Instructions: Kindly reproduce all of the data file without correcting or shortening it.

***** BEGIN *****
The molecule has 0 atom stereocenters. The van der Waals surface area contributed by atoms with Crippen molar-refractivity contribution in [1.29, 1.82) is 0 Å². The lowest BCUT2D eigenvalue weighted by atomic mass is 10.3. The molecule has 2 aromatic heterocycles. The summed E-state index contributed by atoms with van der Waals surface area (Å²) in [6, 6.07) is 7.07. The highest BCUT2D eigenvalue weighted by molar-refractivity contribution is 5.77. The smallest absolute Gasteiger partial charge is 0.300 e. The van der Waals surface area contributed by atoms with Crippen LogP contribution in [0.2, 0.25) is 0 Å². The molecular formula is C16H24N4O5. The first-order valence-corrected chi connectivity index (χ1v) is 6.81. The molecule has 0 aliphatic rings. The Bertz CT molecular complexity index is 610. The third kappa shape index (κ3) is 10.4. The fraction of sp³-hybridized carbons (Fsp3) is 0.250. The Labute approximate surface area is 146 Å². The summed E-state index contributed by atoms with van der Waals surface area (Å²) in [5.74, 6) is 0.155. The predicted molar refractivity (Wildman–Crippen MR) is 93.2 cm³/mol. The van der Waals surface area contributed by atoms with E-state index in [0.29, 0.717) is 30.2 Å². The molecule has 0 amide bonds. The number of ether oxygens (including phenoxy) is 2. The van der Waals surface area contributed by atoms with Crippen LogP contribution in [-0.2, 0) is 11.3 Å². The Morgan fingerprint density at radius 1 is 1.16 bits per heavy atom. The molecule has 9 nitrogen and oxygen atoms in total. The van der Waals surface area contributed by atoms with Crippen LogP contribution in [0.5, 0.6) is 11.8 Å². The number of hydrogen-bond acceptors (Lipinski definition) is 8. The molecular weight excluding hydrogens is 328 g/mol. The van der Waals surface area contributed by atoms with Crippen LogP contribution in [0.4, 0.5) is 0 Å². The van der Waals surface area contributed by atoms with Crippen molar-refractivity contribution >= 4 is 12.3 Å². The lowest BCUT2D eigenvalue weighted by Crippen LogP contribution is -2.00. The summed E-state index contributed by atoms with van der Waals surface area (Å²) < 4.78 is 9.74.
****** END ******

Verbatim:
The molecule has 0 atom stereocenters. The van der Waals surface area contributed by atoms with Crippen molar-refractivity contribution in [1.29, 1.82) is 0 Å². The lowest BCUT2D eigenvalue weighted by atomic mass is 10.3. The molecule has 2 aromatic heterocycles. The summed E-state index contributed by atoms with van der Waals surface area (Å²) in [6, 6.07) is 7.07. The highest BCUT2D eigenvalue weighted by molar-refractivity contribution is 5.77. The smallest absolute Gasteiger partial charge is 0.300 e. The van der Waals surface area contributed by atoms with Crippen LogP contribution in [0.2, 0.25) is 0 Å². The molecular formula is C16H24N4O5. The first-order valence-corrected chi connectivity index (χ1v) is 6.81. The molecule has 0 aliphatic rings. The Bertz CT molecular complexity index is 610. The third kappa shape index (κ3) is 10.4. The fraction of sp³-hybridized carbons (Fsp3) is 0.250. The Labute approximate surface area is 146 Å². The summed E-state index contributed by atoms with van der Waals surface area (Å²) in [5.74, 6) is 0.155. The predicted molar refractivity (Wildman–Crippen MR) is 93.2 cm³/mol. The van der Waals surface area contributed by atoms with E-state index in [0.29, 0.717) is 30.2 Å². The molecule has 0 amide bonds. The number of ether oxygens (including phenoxy) is 2. The van der Waals surface area contributed by atoms with Crippen LogP contribution in [-0.2, 0) is 11.3 Å². The Morgan fingerprint density at radius 1 is 1.16 bits per heavy atom. The molecule has 9 nitrogen and oxygen atoms in total. The van der Waals surface area contributed by atoms with Crippen LogP contribution in [0.5, 0.6) is 11.8 Å². The number of hydrogen-bond acceptors (Lipinski definition) is 8. The molecular weight excluding hydrogens is 328 g/mol. The van der Waals surface area contributed by atoms with Crippen LogP contribution in [0.4, 0.5) is 0 Å². The van der Waals surface area contributed by atoms with Crippen molar-refractivity contribution >= 4 is 12.3 Å². The lowest BCUT2D eigenvalue weighted by Crippen LogP contribution is -2.00. The summed E-state index contributed by atoms with van der Waals surface area (Å²) < 4.78 is 9.74.